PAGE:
- Neurosteroids for the potential protection of humans against organophosphate toxicity. [JOURNAL ARTICLE]
- Ann N Y Acad Sci 2016 Jul 23.
This article describes the therapeutic potential of neurosteroids as anticonvulsant antidotes for chemical intoxication caused by organophosphate pesticides and nerve agents or gases like sarin and soman. Toxic manifestations following nerve agent exposure, as evident in chemical attacks in Japan and Syria, include hypersecretion, respiratory distress, tremors, convulsions leading to status epilepticus (SE), and death. Benzodiazepines, such as diazepam, are the current anticonvulsants of choice for controlling nerve agent-induced life-threatening seizures, SE, and brain injury. Benzodiazepines can control acute seizures when given early, but they are less effective for delayed treatment of SE, which is characterized by rapid desensitization of synaptic GABAA receptors, benzodiazepine resistance, and brain injury. Neurosteroid-sensitive extrasynaptic GABAA receptors, however, remain unaffected by such events. Thus, anticonvulsant neurosteroids may produce more effective protection than benzodiazepines against a broad spectrum of chemical agents, even when given late after nerve agent exposure.
- Cyanide and the human brain: perspectives from a model of food (cassava) poisoning. [JOURNAL ARTICLE]
- Ann N Y Acad Sci 2016 Jul 23.
Threats by fundamentalist leaders to use chemical weapons have resulted in renewed interest in cyanide toxicity. Relevant insights may be gained from studies on cyanide mass intoxication in populations relying on cyanogenic cassava as the main source of food. In these populations, sublethal concentrations (up to 80 μmol/l) of cyanide in the blood are commonplace and lead to signs of acute toxicity. Long-term toxicity signs include a distinct and irreversible spastic paralysis, known as konzo, and cognition deficits, mainly in sequential processing (visual-spatial analysis) domains. Toxic culprits include cyanide (mitochondrial toxicant), thiocyanate (AMPA-receptor chaotropic cyanide metabolite), cyanate (protein-carbamoylating cyanide metabolite), and 2-iminothiazolidine-4-carboxylic acid (seizure inducer). Factors of susceptibility include younger age, female gender, protein-deficient diet, and, possibly, the gut functional metagenome. The existence of uniquely exposed and neurologically affected populations offers invaluable research opportunities to develop a comprehensive understanding of cyanide toxicity and test or validate point-of-care diagnostic tools and treatment options to be included in preparedness kits in response to cyanide-related threats.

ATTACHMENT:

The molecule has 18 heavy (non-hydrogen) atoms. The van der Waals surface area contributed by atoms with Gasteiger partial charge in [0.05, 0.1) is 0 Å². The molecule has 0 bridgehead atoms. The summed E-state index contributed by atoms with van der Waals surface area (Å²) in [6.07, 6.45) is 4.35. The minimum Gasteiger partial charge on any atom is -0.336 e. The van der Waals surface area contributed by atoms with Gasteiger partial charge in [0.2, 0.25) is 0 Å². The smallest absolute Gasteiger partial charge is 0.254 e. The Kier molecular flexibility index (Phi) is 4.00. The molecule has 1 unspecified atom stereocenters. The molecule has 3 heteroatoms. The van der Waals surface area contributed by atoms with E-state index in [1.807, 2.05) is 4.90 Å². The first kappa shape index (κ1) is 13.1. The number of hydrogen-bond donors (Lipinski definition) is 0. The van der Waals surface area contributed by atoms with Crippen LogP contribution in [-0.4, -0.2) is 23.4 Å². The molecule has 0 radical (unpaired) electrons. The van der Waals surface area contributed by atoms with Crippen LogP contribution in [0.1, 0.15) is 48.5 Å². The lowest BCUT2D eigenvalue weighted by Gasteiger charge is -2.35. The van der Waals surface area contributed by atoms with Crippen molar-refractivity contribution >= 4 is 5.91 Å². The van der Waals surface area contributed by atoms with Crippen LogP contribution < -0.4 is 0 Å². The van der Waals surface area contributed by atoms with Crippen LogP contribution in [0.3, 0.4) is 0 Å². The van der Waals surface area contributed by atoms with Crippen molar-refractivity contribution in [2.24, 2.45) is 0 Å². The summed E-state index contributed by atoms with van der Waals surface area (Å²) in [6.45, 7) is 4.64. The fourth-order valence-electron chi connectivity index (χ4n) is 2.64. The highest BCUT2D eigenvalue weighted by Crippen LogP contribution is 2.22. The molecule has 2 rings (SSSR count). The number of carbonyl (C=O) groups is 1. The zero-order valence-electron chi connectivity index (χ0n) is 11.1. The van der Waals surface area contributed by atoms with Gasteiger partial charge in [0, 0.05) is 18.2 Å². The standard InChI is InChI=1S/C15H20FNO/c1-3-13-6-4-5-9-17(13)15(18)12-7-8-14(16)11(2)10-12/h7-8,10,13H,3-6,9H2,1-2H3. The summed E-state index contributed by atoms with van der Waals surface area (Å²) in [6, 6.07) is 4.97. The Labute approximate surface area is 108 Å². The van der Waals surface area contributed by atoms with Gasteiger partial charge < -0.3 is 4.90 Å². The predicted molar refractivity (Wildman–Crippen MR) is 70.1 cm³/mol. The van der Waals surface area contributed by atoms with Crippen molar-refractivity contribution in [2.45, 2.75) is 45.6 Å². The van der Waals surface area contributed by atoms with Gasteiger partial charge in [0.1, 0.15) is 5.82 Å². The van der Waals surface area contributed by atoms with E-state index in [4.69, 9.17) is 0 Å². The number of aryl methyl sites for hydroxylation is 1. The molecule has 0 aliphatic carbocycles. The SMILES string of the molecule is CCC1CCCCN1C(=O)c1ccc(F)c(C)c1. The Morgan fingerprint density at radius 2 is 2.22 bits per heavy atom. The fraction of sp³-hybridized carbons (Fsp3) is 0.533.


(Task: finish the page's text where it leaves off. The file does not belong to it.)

- Resting in darkness improves downbeat nystagmus: evidence from an observational study. [Journal Article]
- Ann N Y Acad Sci 2016 Jul; 1375(1):66-73.
Resting in an upright position during daytime decreases downbeat nystagmus (DBN). When measured in brightness only, that is, without intermitting exposure to darkness, it does not make a significant difference whether patients have previously rested in brightness or in darkness. In real-world scenarios, people are often exposed to brightness and darkness intermittently. The aim of this study was to analyze whether resting in brightness or resting in darkness was associated with a lower post-resting DBN after intermitting exposures to brightness and darkness. Eight patients were recorded with three-dimensional video-oculography in brightness and darkness conditions, each following two 2-h resting intervals under either brightness or darkness resting conditions. The dependent variable was DBN intensity, measured in mean slow phase velocity. A repeated measures ANOVA with the factors measurement condition (brightness vs. darkness), resting condition (brightness vs. darkness), and time (after first vs. second resting interval) showed a significant effect for the factor resting condition, where previous resting in darkness was associated with a significantly lower DBN relative to previous resting in brightness (P < 0.01). The clinical relevance is to advise patients with DBN to rest in darkness.
- Deferoxamine ameliorates hepatosteatosis via several mechanisms in ob/ob mice. [Journal Article]
- Ann N Y Acad Sci 2016 Jul; 1375(1):52-65.